Penn State Hershey Medical Center home Penn State Hershey Medical Center home Penn State Hershey: Patient Care home Penn State Hershey: Education home Penn State Hershey: Research home Penn State Hershey: Community home
Penn State Hershey Health Information Library
  Library Home
  Find A Physician
  Find A Practice
  Request An Appointment
  Search Clinical Studies
  Classes and Support Groups
  Ask A Health Librarian
  Subscribe to eNewsletters

Penn State Hershey Health Information Centers
  Bone and Joint

        Follow Us

Why You Should Unwind After a Tough Day at Work

TUESDAY, May 1, 2018 (HealthDay News) -- After dealing with nasty co-workers or a rude boss all day, try doing something to unwind. It can help you sleep better, a new study suggests.

"Sleep quality is crucial because sleep plays a major role in how employees perform and behave at work," said study lead author Caitlin Demsky, of Oakland University in Rochester, Mich.

"In our fast-paced, competitive professional world, it is more important than ever that workers are in the best condition to succeed, and getting a good night's sleep is key to that," she added.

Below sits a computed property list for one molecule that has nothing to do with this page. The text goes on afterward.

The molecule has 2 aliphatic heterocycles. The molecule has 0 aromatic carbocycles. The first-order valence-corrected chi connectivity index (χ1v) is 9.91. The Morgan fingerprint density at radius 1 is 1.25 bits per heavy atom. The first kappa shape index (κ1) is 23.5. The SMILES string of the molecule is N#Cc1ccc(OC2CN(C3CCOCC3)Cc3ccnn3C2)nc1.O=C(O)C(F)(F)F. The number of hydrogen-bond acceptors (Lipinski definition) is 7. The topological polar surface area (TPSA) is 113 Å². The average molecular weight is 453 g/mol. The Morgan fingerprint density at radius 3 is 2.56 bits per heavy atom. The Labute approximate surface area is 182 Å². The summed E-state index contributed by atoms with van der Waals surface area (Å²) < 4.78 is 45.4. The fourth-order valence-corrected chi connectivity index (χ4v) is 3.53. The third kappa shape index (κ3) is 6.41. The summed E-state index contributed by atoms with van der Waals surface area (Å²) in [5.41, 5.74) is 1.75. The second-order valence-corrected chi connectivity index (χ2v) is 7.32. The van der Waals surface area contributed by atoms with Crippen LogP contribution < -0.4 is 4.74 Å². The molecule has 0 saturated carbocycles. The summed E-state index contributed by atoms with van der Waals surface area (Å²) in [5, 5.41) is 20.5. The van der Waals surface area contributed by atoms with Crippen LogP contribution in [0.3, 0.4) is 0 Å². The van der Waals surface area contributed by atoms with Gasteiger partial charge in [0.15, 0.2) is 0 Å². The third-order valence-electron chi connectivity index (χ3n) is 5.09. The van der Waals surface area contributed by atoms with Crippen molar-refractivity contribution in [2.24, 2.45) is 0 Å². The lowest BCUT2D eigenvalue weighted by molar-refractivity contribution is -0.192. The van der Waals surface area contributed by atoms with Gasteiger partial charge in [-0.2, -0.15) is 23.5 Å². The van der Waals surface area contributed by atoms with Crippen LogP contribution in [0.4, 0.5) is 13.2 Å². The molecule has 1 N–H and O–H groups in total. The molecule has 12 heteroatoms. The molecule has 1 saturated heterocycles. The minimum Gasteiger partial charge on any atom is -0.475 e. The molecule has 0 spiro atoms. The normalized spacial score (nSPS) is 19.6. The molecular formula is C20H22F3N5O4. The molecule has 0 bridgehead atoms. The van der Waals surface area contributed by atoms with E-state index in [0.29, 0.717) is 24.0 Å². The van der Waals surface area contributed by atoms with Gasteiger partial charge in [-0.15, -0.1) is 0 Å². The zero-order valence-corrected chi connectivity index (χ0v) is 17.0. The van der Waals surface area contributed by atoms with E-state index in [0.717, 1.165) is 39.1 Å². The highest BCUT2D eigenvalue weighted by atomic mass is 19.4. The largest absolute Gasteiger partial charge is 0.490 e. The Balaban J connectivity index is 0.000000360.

For the study, Demsky and her colleagues surveyed about 700 U.S. Forest Service employees. The survey showed that being subjected to negative behavior at work -- such as being judged or verbally abused -- was associated with more symptoms of insomnia, including waking up many times during the night.

However, the researchers noted that workers who faced rudeness or abuse at work but did something relaxing to recover after work had a better night's sleep.

Yoga, listening to music or going for a walk were among the beneficial activities, the study authors said.

"Incivility in the workplace takes a toll on sleep quality," Demsky said in a news release from the American Psychological Association.

"It does so in part by making people repeatedly think about their negative work experiences," she explained. "Those who can take mental breaks from this fare better and do not lose as much sleep as those who are less capable of letting go."

Over the long term, negative feelings about your job may relate to health problems, including fatigue, high blood pressure and heart disease, the study authors said.

The report was published April 23 in the Journal of Occupational Health Psychology.

More information

The American Academy of Sleep Medicine outlines healthy sleep habits.

-- Robert Preidt

SOURCE: American Psychological Association, news release, April 23, 2018

Copyright © 2018 HealthDay. All rights reserved.